Money Box has learnt that Halifax Bank of Scotland has further changed the way it will charge customers who go into the red on their current accounts, after a storm of protest.
Many listeners had contacted the programme to complain about how the bank has decided to no longer charge customers interest but a fee of either £1 or £2 a day for an agreed overdraft.
On Friday, the bank told us it would introduce a £10 buffer zone, where customers will not be charged for temporarily going into the red.
Last week no one from HBOS would speak to the programme, so we set Money Box's Bob Howard the task of getting some answers.
National Savings takes on the High Street
New NS&I rates take on the high street
National Savings is offering a chart-topping one year savings bond. From this week, it will pay 3.95% - compared to just 1% before the rise.
But existing savers will not be entitled to the new rates.
Until these changes NS&I bonds were not that competitive - and £4.5 billion was taken out by savers looking for a better deal.
Dax Harkins of NS&I explained the changes and Andrew Hagger from Moneynet compared the latest deals on other savings products.
Credit cards and 'the anchoring effect'
Minimum repayments can distort your judgement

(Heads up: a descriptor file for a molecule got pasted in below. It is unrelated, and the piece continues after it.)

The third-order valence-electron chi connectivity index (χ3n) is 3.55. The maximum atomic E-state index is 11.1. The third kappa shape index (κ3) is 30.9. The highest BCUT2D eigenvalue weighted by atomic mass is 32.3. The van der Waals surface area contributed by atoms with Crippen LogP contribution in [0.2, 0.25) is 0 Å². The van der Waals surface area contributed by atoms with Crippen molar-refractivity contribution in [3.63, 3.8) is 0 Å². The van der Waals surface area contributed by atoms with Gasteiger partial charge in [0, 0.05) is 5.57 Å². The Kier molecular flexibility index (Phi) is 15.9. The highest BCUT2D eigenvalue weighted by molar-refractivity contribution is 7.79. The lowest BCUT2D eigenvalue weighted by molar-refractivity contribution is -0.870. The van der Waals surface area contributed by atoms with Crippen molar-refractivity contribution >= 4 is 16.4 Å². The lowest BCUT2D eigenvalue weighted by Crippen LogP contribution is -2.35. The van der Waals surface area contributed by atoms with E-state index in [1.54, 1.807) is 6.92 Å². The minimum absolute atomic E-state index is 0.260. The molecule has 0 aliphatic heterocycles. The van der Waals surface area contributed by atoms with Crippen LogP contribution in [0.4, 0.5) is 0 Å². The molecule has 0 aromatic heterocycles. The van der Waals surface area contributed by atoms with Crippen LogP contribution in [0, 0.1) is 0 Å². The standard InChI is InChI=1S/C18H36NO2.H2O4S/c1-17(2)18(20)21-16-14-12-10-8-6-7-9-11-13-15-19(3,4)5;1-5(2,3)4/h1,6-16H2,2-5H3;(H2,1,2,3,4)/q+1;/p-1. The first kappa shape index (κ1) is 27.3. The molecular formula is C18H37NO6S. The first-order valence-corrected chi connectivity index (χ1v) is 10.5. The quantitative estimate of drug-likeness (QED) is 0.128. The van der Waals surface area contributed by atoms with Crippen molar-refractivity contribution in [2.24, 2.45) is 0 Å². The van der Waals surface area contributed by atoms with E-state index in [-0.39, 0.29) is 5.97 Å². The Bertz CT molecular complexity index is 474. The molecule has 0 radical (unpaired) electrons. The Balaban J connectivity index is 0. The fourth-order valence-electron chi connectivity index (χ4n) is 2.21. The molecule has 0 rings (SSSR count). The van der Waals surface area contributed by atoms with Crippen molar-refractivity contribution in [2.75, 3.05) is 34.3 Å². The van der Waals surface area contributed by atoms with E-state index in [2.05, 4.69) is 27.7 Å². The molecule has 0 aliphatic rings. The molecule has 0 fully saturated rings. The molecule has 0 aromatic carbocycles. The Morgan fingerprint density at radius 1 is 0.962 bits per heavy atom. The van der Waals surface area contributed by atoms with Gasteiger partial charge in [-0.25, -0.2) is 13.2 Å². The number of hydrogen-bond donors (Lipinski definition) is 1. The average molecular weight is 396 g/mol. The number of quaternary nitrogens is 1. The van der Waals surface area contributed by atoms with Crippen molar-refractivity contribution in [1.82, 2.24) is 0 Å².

The government is proposing a radical overhaul of credit card terms to make them fairer for the customer.
It is considering changing the order of priority for credit card repayments, so that the most expensive debts are paid off first; increasing the minimum amount that must be paid off each month; banning the practice of raising borrowers' credit limits without their consent; restricting or banning increases in interest rates on debts already incurred.
But tucked inside the consultation paper is a reference to the work of a psychologist, who has discovered that when we see the minimum payment on our credit card statement something strange happens.
Neil Stewart, professor of psychology at Warwick University, told Money Box reporter Ruth Alexander why a phenomenon called 'the anchoring effect' could be costing you money.
Who will get your estate when you're gone?
Loved ones do not automatically inherit your estate
Have you made a will? If not who will get your money, property and possessions? Not necessarily your wife, husband or civil partner. And if you're living with someone, not your partner at all.
Though the law is different in Scotland. New proposals from the Law Commission (England and Wales) would change the rules for married couples and civil partners and give unmarried couples similar rights to spouses.
Money Box will be talking to Professor Elizabeth Cooke, the Law Commissioner leading the project.
BBC Radio 4's Money Box was broadcast on Saturday, 31 October 2009, at 1204 GMT.
The programme was repeated on Sunday, 1 November 2009 at 2102 GMT.